Magnetic Resonance Imaging Services at Palomar Health
What is a MRI (Magnetic Resonance Imaging)?
Magnetic Resonance Imaging (MRI) is one of the safest imaging techniques available. It combines a powerful magnet with an advanced computer system and radio waves to produce accurate, detailed pictures of organs and tissues in order to diagnose a number of medical conditions.
Common uses of this procedure
MRI can give very clear pictures of soft-tissue structures near and around bones. It is the most sensitive exam for spinal and joint problems. MRI is widely used to diagnose sports-related injuries, especially those affecting the knee, shoulder, hip and elbow. The images allow the physician to see very small tears and injuries to ligaments and muscles.
How does it work?
MRI is a unique imaging method because, unlike radiographs, it does not rely on ionizing radiation. Instead, radio waves are directed at protons, the nuclei of hydrogen atoms, in a strong magnetic field. The protons are first "excited" and then "relaxed," emitting radio signals, which can be computer-processed to form an image. In the body, protons are most abundant in the hydrogen atoms of water - the "H" of H20 - so that an MRI image shows differences in the water content and distribution in various body tissues. Different types of tissue within the same organ, such as the gray and white matter of the brain, can easily be distinguished. Typically, an MRI exam consists of two to six imaging sequences each lasting 2-15 minutes. Each sequence has its own degree of contrast and shows a cross section of the body in one of several planes (right to left, front to back, upper to lower).
What should I expect?
You will be placed on a MRI bed and positioned comfortably for the MRI examination. The technologist leaves the room and the individual MRI sequences are performed. The patient is able to communicate with the technologist at any time using an intercom. Depending on how many images are needed, the exam will generally take 15-45 minutes. You will be asked not to move during the actual imaging process, but between sequences some movement is allowed. Loud tapping or knocking noises will be heard at certain phases of imaging.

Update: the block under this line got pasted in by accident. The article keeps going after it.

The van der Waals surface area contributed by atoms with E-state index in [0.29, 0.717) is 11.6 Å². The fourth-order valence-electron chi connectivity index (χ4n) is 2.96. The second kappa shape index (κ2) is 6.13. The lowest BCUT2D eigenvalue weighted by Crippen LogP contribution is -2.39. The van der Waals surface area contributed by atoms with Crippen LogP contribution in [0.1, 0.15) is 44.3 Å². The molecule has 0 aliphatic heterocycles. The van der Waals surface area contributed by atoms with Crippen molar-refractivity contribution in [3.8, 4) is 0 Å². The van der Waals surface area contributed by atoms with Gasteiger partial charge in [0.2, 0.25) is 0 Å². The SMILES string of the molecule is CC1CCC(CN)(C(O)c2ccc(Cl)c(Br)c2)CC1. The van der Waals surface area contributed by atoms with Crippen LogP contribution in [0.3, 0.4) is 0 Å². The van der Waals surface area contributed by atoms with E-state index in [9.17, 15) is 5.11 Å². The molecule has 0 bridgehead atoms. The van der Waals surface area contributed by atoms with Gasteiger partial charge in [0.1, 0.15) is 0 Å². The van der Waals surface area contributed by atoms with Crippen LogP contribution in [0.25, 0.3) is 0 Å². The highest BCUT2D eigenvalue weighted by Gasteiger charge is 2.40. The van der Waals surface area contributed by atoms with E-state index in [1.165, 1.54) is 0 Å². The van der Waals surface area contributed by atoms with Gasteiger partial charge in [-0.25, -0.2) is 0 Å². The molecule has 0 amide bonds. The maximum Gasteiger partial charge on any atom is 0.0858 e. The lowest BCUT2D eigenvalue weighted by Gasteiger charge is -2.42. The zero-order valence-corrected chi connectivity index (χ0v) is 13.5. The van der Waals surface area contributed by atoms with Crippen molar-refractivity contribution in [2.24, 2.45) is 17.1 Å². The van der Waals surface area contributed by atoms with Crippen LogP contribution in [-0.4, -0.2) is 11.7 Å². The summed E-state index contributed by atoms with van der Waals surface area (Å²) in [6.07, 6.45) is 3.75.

Our MRI staff will ask whether you have a prosthetic hip, pacemaker or any metal plates, pins, screws, or surgical staples in your body. In most cases, staples, pins and screws pose no risk during MRI if they have been in place for more than 4-6 weeks. You will be asked if you have ever worked with metal or had a bullet or shrapnel in your body. You may also be asked if you have any tattoo's and if they have any metal in them, such as permanent eye liners. If there is any question of metal fragments, you may be asked to have an x-ray that will detect any such objects. You will also be asked to remove hairpins, jewelry, eyeglasses, hearing aids, and removable dental work. We kindly ask you that you wear as little metal as possible on your scheduled exam day. Please come in 1/2 hour before your appointment time to fill out MR screening form, general consent form and contrast consent form. You will be brought back to the patient care area to change. The MRI technologist will explain the exam, ask pertinent clinical information and set up an IV if necessary. You will get on the MRI bed at your appointment time. We suggest wearing elastic waistband pants and that women wear a sports bra.
Your exam will be read and a report will be phoned, faxed or mailed to your physician promptly. He/she will share the results with you.